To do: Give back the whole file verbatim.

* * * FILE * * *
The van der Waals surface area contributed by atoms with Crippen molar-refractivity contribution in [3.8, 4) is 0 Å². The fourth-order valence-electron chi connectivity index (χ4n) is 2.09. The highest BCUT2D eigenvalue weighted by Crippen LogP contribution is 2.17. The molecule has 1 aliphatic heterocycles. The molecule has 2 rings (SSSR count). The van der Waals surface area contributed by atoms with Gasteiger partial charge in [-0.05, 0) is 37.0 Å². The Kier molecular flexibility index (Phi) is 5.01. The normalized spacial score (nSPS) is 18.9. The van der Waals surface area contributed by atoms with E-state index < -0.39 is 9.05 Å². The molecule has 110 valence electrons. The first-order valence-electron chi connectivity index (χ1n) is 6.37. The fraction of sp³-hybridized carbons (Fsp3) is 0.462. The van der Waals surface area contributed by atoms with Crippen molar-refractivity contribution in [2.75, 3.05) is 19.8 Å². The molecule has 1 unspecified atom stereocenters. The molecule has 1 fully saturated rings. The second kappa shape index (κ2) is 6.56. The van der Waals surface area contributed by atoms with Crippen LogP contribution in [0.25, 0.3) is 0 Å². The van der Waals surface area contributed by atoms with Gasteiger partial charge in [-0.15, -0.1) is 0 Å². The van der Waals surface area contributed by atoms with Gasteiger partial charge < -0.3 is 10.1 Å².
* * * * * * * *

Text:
The van der Waals surface area contributed by atoms with Crippen molar-refractivity contribution in [3.8, 4) is 0 Å². The fourth-order valence-electron chi connectivity index (χ4n) is 2.09. The highest BCUT2D eigenvalue weighted by Crippen LogP contribution is 2.17. The molecule has 1 aliphatic heterocycles. The molecule has 2 rings (SSSR count). The van der Waals surface area contributed by atoms with Gasteiger partial charge in [-0.05, 0) is 37.0 Å². The Kier molecular flexibility index (Phi) is 5.01. The normalized spacial score (nSPS) is 18.9. The van der Waals surface area contributed by atoms with E-state index < -0.39 is 9.05 Å². The molecule has 110 valence electrons. The first-order valence-electron chi connectivity index (χ1n) is 6.37. The fraction of sp³-hybridized carbons (Fsp3) is 0.462. The van der Waals surface area contributed by atoms with Crippen molar-refractivity contribution in [2.75, 3.05) is 19.8 Å². The molecule has 1 unspecified atom stereocenters. The molecule has 1 fully saturated rings. The second kappa shape index (κ2) is 6.56. The van der Waals surface area contributed by atoms with Crippen LogP contribution in [0.25, 0.3) is 0 Å². The van der Waals surface area contributed by atoms with Gasteiger partial charge in [-0.15, -0.1) is 0 Å². The van der Waals surface area contributed by atoms with Gasteiger partial charge < -0.3 is 10.1 Å².